Descriptive and identification abilities of adolescent and young-adult eyewitnesses were examined. Adolescents (M = 16.41 years; N = 319) and adults (M = 20.03 years, N = 300) viewed a videotape of a staged theft and then were asked to recall and identify the perpetrator from a target-present or target-absent lineup. Participants were shown one of five lineup procedures (i.e., simultaneous, wildcard, elimination, elimination-plus, or elimination with wildcard). Adolescents reported fewer descriptors compared to adult eyewitnesses, although the proportion of accurate descriptors was comparable. When examining identification accuracy, no age differences were found. Overall, participants were more accurate in target-absent compared to target-present lineups. When examining the data by target presence, there was a trade-off between the rate of correct identifications and correct rejections as a function of lineup procedure. The confidence-accuracy relationship and the relation between describing and identifying also are discussed.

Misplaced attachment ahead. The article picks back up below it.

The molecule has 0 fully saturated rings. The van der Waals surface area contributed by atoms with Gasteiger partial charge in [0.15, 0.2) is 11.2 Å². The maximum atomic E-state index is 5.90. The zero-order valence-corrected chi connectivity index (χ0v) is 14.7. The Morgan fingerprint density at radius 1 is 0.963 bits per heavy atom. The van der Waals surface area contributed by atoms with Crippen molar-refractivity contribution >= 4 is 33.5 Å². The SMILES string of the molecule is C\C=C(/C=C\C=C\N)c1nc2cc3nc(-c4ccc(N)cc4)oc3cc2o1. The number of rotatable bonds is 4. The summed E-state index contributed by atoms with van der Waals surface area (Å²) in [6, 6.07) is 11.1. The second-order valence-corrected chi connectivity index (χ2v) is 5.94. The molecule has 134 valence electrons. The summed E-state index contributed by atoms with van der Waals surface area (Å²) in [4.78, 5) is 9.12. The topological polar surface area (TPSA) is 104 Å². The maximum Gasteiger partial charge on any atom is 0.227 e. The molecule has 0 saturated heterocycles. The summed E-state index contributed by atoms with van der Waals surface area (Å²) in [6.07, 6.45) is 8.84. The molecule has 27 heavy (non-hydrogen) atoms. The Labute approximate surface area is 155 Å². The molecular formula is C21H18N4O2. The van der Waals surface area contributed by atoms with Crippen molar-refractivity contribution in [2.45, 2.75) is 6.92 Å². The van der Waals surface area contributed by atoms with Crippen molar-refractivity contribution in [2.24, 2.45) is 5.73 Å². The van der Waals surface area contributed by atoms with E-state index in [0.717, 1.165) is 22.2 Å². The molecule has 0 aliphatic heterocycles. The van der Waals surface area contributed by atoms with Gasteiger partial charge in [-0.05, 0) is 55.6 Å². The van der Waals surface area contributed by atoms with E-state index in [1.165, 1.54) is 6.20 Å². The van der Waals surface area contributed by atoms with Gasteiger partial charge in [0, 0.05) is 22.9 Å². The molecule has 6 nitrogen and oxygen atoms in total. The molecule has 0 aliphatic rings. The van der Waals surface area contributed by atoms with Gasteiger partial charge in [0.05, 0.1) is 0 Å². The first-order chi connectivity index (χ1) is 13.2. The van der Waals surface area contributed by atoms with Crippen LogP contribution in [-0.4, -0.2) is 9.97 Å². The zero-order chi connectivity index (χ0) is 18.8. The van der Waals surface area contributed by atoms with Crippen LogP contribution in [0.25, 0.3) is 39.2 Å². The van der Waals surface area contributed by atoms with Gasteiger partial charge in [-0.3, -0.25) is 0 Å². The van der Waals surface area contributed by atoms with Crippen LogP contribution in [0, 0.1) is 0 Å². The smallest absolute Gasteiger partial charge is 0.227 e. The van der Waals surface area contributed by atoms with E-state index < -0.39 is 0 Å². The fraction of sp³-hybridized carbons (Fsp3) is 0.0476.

Additional Metadata
Keywords Adolescent, Eyewitness identification, Eyewitness recall, Lineup procedure, Perpetrator descriptor, Young adult
Persistent URL dx.doi.org/10.1016/j.appdev.2017.09.008
Journal Journal of Applied Developmental Psychology
Citation
Sheahan, C.L. (Chelsea L.), Pica, E. (Emily), Pozzulo, J, & Nastasa, C. (Claudia). (2017). Eyewitness recall and identification abilities of adolescent and young-adults. Journal of Applied Developmental Psychology, 53, 86–95. doi:10.1016/j.appdev.2017.09.008